I Will Dissolve Gold

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Cobalt Co, 27

by Julia Klatt Singer

The color I bruise,
the color of blood,
the color of dusk,
of knowing,
of longing.

I hold my breath –
imagine you;
the color of your eyes – the color
of the sea, of crickets,
of music of me.

The color stars turn
when they realize
they are not

It is the 150th anniversary this week of the periodic table, that much seems to be accepted. But which chemist should actually get credit for that leap forward in thinking is a bit more muddled. More than one scientist contributed to early versions, Dmitri Mendeleev most often credited, but Alexandre-Emile Béguyer de Chancourtois and Antoine-Laurent de Lavoisier both could lay claim to significant contributions as well. As often happens with science, innovation happens simultaneously on multiple fronts and when history is written someone gets lead credit for what is really a mashup of combined brilliance. Regardless, the periodic table was a leap forward in thinking about how to align and describe elements based on their atomic weight and atomic structure, so accurate in its depiction that it would predict elements that wouldn’t be found until well into the future.

Julia Klatt Singer, a Minneapolis poet, and longtime friend, used the periodic table as inspiration to create poetry that is elemental in its humanness and empathy.  I picked two poems from her new collection; Cobalt because it is fourteen lines and a beautiful poem and Nitrogen because she nailed it.  I also picked Nitrogen because it has the largest impact of all elements in increasing crop yields.

Nitrogen is the most plentiful gas in our atmosphere. By volume, the air we breathe contains 78.09% nitrogen, 20.95%oxygen, 0.93% argon, 0.04% carbon dioxide, and small amounts of other gases and water vapor. Despite nitrogen being abundant all around us, the ability to synthesize it efficiently and effectively from the atmosphere was a threat to humanity’s ability to feed the planet early in the 20th Century. Several European governments offered a significant monetary reward to the first scientist who could crack the code and find a way to produce ammonia abundantly from the air. Fritz Haber rose to that challenge and figured out in 1909 that with the right combination of heat, pressure and specific catalyst it was possible to break the bonds of N2 gas and create NH3 (ammonia). Carl Bosch built on Haber’s invention and figured out how to produce ammonia and anhydrous ammonia NH4NO3 on a industrial scale, making nitrogen fertilizer inexpensive and plentiful as well providing one of the key building blocks for the entire modern chemical industry possible today.  Haber was awarded the Nobel Prize in 1918 for his part and Bosch the Nobel Prize in 1931.

In 100 years, the world’s population has grown from 1.5 billion to over 7 billion, largely because of the increase in crop yields through improved crop nutrition with nitrogen the most significant driving force. To maximize yields sustainably crops need balanced crop nutrition, with Nitrogen, Phosphorus and Potassium fertilizers the most important contributors to improving crop production in our modern era.  It is ironic that famine and hunger are so distant in our memory for most in the developed world that there are those that now consider fertilizer and specifically nitrogen fertilizer an optional luxury. If we attempted to feed the world through the current definitions of “organic” certification, we would rapidly be on a path towards declining soil productivity, wide spread food shortages and famine unless we all put our hands in the middle and agreed to all be vegetarians and give up feeding livestock and eating meat, eggs and milk. Long term research trials have shown that up to 60 percent of crops yield is directly influenced by fertilizer and crop nutrition and it is that increase in yield that has made it possible for populations to rise along with greater economic prosperity in the past 100 years. That’s not to say we can’t improve efficiency with which crops use fertilizer or reduce losses into rivers and lakes through better timing and placement of fertilizer, but a world in which fertilizer is not abundant is a world of food scarcity and conflict. There’s an old saying, “First world countries have lots of problems.  Third world countries have only one problem – how to provide the basic necessities to feed their citizens.”  So as you read Klatt-Singer’s poem below, think about how the miracle of our ability to produce ammonia from nitrogen in the atmosphere and how that impacts political stability today and into the future.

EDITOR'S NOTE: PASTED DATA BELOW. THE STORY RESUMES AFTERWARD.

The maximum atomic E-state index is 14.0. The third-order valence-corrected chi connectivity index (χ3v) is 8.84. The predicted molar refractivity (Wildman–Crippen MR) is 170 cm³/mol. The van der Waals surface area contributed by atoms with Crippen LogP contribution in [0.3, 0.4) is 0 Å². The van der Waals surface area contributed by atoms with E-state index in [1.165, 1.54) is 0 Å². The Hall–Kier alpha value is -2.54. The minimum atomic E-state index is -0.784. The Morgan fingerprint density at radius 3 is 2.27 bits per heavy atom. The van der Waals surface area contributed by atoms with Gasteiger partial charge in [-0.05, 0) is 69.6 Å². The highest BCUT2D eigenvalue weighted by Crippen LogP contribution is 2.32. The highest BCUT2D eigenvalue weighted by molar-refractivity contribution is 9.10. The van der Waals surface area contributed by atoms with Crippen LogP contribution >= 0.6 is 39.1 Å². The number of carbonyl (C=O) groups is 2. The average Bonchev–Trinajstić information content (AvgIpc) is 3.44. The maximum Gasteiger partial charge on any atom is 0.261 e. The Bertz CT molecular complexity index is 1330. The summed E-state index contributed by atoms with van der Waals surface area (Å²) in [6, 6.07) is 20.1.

For more information on the periodic table, including Julia Klatt Singer own placement on the chart with the element of surprise, check out this website: https://openkim.org/

Enjoy and go to Prolific Press to order a copy of Elemental for yourself.



Nitrogen N, 7

by Julia Klatt Singer

I am Nitrogen tonight,

colorless – tasteless – relatively rare
 .          . always causing difficulty.

But useful
when I burn or decay.

You cannot wash me away,
I make the ocean my bed.

Prefer moons
that have atmosphere.

I am impure.

I will dissolve gold.

Published by

A Sonnet Obsession

I am a life-long Minnesotan who resides in Minneapolis. I hope you enjoy my curated selection of sonnets, short poems and nerdy ruminations. I am pleased to offer Fourteenlines as an ad and cookie free poetry resource, to allow the poetry to be presented on its own without distractions. Fourteenlines is a testament to the power of the written word, for anyone wanting a little more poetry in their life.

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